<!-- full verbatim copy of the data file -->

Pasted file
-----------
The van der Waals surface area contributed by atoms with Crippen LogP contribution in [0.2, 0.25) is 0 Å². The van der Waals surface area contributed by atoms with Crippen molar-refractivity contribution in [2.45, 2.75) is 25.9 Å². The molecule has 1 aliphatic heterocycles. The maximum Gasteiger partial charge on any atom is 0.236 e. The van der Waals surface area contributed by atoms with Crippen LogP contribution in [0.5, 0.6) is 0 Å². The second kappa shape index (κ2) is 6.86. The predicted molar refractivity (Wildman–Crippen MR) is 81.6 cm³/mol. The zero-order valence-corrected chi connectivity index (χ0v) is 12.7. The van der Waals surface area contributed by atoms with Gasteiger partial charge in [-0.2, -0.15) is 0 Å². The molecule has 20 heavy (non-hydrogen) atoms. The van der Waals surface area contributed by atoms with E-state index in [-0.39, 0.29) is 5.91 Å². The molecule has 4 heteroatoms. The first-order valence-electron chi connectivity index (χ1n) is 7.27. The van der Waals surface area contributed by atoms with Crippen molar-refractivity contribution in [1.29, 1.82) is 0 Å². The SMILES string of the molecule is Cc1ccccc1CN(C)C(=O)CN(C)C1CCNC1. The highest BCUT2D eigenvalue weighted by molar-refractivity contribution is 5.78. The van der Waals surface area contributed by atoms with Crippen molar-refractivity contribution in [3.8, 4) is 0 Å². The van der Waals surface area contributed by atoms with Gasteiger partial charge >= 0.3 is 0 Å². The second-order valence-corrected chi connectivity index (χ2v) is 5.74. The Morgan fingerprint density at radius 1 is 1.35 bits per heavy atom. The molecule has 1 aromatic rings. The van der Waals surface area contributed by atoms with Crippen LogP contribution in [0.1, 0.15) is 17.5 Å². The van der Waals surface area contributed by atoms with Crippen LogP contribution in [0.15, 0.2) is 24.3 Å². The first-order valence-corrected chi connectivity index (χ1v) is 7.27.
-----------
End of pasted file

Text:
The van der Waals surface area contributed by atoms with Crippen LogP contribution in [0.2, 0.25) is 0 Å². The van der Waals surface area contributed by atoms with Crippen molar-refractivity contribution in [2.45, 2.75) is 25.9 Å². The molecule has 1 aliphatic heterocycles. The maximum Gasteiger partial charge on any atom is 0.236 e. The van der Waals surface area contributed by atoms with Crippen LogP contribution in [0.5, 0.6) is 0 Å². The second kappa shape index (κ2) is 6.86. The predicted molar refractivity (Wildman–Crippen MR) is 81.6 cm³/mol. The zero-order valence-corrected chi connectivity index (χ0v) is 12.7. The van der Waals surface area contributed by atoms with Gasteiger partial charge in [-0.2, -0.15) is 0 Å². The molecule has 20 heavy (non-hydrogen) atoms. The van der Waals surface area contributed by atoms with E-state index in [-0.39, 0.29) is 5.91 Å². The molecule has 4 heteroatoms. The first-order valence-electron chi connectivity index (χ1n) is 7.27. The van der Waals surface area contributed by atoms with Crippen molar-refractivity contribution in [1.29, 1.82) is 0 Å². The SMILES string of the molecule is Cc1ccccc1CN(C)C(=O)CN(C)C1CCNC1. The highest BCUT2D eigenvalue weighted by molar-refractivity contribution is 5.78. The van der Waals surface area contributed by atoms with Crippen molar-refractivity contribution in [3.8, 4) is 0 Å². The van der Waals surface area contributed by atoms with Gasteiger partial charge >= 0.3 is 0 Å². The second-order valence-corrected chi connectivity index (χ2v) is 5.74. The Morgan fingerprint density at radius 1 is 1.35 bits per heavy atom. The molecule has 1 aromatic rings. The van der Waals surface area contributed by atoms with Crippen LogP contribution in [0.1, 0.15) is 17.5 Å². The van der Waals surface area contributed by atoms with Crippen LogP contribution in [0.15, 0.2) is 24.3 Å². The first-order valence-corrected chi connectivity index (χ1v) is 7.27.